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CONFERENCE ON DISARMAMENT EXAMINES WAYS FORWARD TO ADOPTING A PROGRAMME OF WORK

Secretary-General of the Conference on Disarmament urges Member States to Address Challenges of Rapid Development of Technology
30 January 2018

The Conference on Disarmament this morning discussed possible ways of moving ahead toward agreement on a programme of work. Michael Møller, Director-General of the United Nations Office at Geneva and the Secretary-General of the Conference, addressed the delegates at the beginning of the meeting and reiterated his commitment to support Member States in moving past the blockages.

Mr. Møller also noted that the Secretary-General had put disarmament on the top of his agenda and had tasked his new High Representative for Disarmament Affairs to assist the Conference in moving forward on a number of important issues. Mr. Møller was especially mindful of the need to address the challenges posed by a rapid development of technology, in particular to regulate its use and inject it with a dose of ethics.

The President of the Conference, Ambassador Ravinatha Aryasinha of Sri Lanka, noted the need for a further effort to build convergence among the Member States on any of the agenda items and proposed a discussion, in an informal setting, of the past proposals on the programme of work and a reflection on why they did not work. This would produce a narrowed-down list of proposals on the programme of work which could be discussed in a formal setting and in a more focused manner.

Egypt stressed the importance of negotiating in the Conference a comprehensive nuclear disarmament convention and the establishment of a subsidiary body to deal with nuclear disarmament. Poland said that the Conference was a living institution whose agenda was not set in stone; it must become again a donor of security solutions, preceded by a vibrant political debate. Russia remarked that disarmament processes had never been simple or easy and that acceptable solutions could only be found on the basis of respectful dialogue and fully taking into account the security concerns of each Member State. Myanmar noted that the Conference should not limit itself to traditional priorities and that new challenges - lethal autonomous systems, cyber security threats, and chemical and biological terrorism - should find their way into its work as part of reframing and modernizing long-standing disarmament and non-proliferation priorities.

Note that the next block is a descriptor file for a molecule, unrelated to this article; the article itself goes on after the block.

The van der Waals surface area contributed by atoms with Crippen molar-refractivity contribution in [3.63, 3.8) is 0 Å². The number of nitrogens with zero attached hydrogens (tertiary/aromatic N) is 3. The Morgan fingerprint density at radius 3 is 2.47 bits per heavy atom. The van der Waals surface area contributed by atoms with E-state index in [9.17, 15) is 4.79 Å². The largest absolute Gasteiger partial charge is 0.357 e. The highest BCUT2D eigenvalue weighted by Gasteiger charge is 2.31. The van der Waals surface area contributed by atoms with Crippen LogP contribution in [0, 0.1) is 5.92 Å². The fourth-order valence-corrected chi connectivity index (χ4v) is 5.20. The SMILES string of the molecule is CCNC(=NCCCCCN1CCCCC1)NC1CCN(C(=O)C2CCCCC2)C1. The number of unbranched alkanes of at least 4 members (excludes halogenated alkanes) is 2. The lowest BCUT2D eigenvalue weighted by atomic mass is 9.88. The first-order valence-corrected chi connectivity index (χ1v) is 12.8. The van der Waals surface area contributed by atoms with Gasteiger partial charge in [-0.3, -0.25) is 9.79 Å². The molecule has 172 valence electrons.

Kazakhstan noted that the Conference was the most appropriate panel for reaching mutual agreement on fostering international security and peace and that was why it needed to move ahead, with flexibility and a keen sense of responsibility with which it was entrusted. Mexico hoped that the consultations and discussions would bring about a proposal for a programme of work which could be examined as a whole and expressed concern that the Conference continued to meet without concrete proposals for a programme of work by the Presidency, in accordance with rules of procedure. India suggested the areas for focused consideration and action this year in the Conference on Disarmament, including to promote and enhance trust and confidence between all States and to revise the rules of procedure and extend the duration of the presidency of the Conference from four to eight weeks.

China bid farewell to the Permanent Representative of Russia and thanked him for his efforts over the past six years on breaking the deadlock in the Conference.